Kandy- For years I’ve wanted to visit this city in central Sri Lanka and its nearly mythical Sri Dalada Maligawa (Temple of the Sacred Tooth Relic) where one of Siddhartha Gautama’s four canine teeth is stored for veneration by Buddhists here and those the world over. Buddhism here is very different than much of what was once popularised in the West by the Beastie Boys and other pop culture elites in the heyday of the Tibetan Freedom Concerts. There is no idolatry of the Dalai Lama here to be certain in the mode of Vajrayana . Like that in Thailand, Sri Lankans follow the ancient Theravada school of Buddhism.
Having grown up in a principally Irish Catholic milieu and having spent much of my adult life immersed in the political currents of Sunni and Shia Islam, my knowledge of the Buddhist world isn’t perhaps what it should be. My knowledge of Sri Lanka is, or was I should say, through the prism of the 26-year war between the state and the Liberation Tigers of Tamil Eelam (LTTE). The LTTE was made up of ethnic Tamils from the county’s north and east, were pioneers of suicide bombing and proto-terror state building. On 25 January, 1998 the LTTE’s ‘elite’ Black Tigers detonated a massive truck bomb in the temple complex that killed 17. The importance of this place in Sri Lanka’s history and politics cannot be overstated. It is thought that whoever controls the home of the tooth relic is who governs the state. So the 1998 LTTE attack was not just aimed at the Sinhala-speaking Buddhist identity of the Sri Lankan government and military, it was to symbolise that the nation-state’s grip on power was tenuous if it could not adequately secure this ancient syncretic material symbol melding spirituality and power.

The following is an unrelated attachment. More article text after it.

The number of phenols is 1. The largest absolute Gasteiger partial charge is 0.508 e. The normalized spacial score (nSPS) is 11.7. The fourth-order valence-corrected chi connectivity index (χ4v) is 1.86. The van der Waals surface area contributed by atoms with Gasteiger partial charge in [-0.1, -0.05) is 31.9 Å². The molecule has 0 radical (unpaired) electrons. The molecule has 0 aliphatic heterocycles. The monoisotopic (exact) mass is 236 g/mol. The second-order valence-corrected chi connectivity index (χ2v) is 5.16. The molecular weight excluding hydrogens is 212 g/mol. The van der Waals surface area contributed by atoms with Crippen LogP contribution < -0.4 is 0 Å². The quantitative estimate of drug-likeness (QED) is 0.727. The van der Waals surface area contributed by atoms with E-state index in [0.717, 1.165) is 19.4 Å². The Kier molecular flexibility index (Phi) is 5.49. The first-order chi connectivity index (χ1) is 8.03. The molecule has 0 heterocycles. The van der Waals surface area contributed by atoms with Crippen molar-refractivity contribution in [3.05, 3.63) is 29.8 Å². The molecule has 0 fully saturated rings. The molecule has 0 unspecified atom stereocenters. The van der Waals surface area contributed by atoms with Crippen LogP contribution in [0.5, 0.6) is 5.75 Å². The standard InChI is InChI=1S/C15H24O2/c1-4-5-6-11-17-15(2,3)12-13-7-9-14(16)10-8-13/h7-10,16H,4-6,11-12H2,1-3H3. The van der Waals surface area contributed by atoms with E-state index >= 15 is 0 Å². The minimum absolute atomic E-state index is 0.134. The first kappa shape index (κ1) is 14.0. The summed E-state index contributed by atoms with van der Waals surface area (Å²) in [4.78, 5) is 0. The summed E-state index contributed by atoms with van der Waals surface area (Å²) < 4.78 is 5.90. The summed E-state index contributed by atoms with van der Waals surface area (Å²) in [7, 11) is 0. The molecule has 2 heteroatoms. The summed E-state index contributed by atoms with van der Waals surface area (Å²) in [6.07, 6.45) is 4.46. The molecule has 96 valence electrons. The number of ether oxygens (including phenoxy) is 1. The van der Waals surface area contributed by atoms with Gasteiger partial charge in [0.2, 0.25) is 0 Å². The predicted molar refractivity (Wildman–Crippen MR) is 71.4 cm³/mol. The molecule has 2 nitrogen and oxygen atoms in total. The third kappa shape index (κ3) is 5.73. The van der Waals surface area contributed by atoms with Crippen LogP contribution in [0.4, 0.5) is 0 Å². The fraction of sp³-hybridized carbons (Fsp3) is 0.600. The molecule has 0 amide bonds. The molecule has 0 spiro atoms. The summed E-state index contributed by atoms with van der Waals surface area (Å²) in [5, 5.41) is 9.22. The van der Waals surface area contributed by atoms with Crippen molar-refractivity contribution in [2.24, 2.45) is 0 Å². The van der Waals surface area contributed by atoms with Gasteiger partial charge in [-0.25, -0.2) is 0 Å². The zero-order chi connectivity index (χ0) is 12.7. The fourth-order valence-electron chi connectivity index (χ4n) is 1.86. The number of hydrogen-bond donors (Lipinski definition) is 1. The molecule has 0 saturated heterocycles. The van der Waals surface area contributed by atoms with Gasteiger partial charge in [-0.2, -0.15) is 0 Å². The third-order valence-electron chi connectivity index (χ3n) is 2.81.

As to how far Sri Lanka has come in terms of increasing state stability. nine years before the LTTE attack, the Janatha Vimukthi Peramuna (JVP) was waging a deadly insurgency and bombed the temple complex on 8 February 1989. This incident could not be attributed to religious difference or a bitter linguistic schism underwritten by the country’s 1972 constitution where upon Sinhala was enshrined as the official language as the country was transitioning from the Dominion of Ceylon to the Republic of Sri Lanka. No, the JYP insurrection was based along the overwhelmingly ethnic-Sinhala southern coast where I’ve just spent a week. It began in 1987 (with a history of political violence in a failed 1971 uprising) as a Marxist-Leninist militant outfit that sought the violent overthrow of the government in Colombo and was concomitant with the humiliating arrival of the Indian Peacekeeping Force (IPKF) in 1987. The posture of the IPKF stoked and angry form of nationalism among Sinhalese leftists who felt Colombo had forfeited the security integrity of the country by inviting a foreign military presence. Thus the Sri Lankan Armed Forces then had to deal with the LTTE and JVP insurgencies in deadly simultaneity. The Indian state was seen as at least somewhat complicit with the LTTE insurgency owing to its safe haven in Tamil Nadu and the vastly unpopular IPKF departed here by March 1990.
So this place of tranquility, of immense history, of the Buddha that so many admire, has seen serious turmoil. We are now (as of mid-May) ten years out from the end of the war with the LTTE and 30 years on from the JVP attack and Sri Lanka is certainly at peace aside from small, contained bouts of inter-communal violence. Society needs time to heal from the deep wound of decades-long polarising ethnic fragmentation.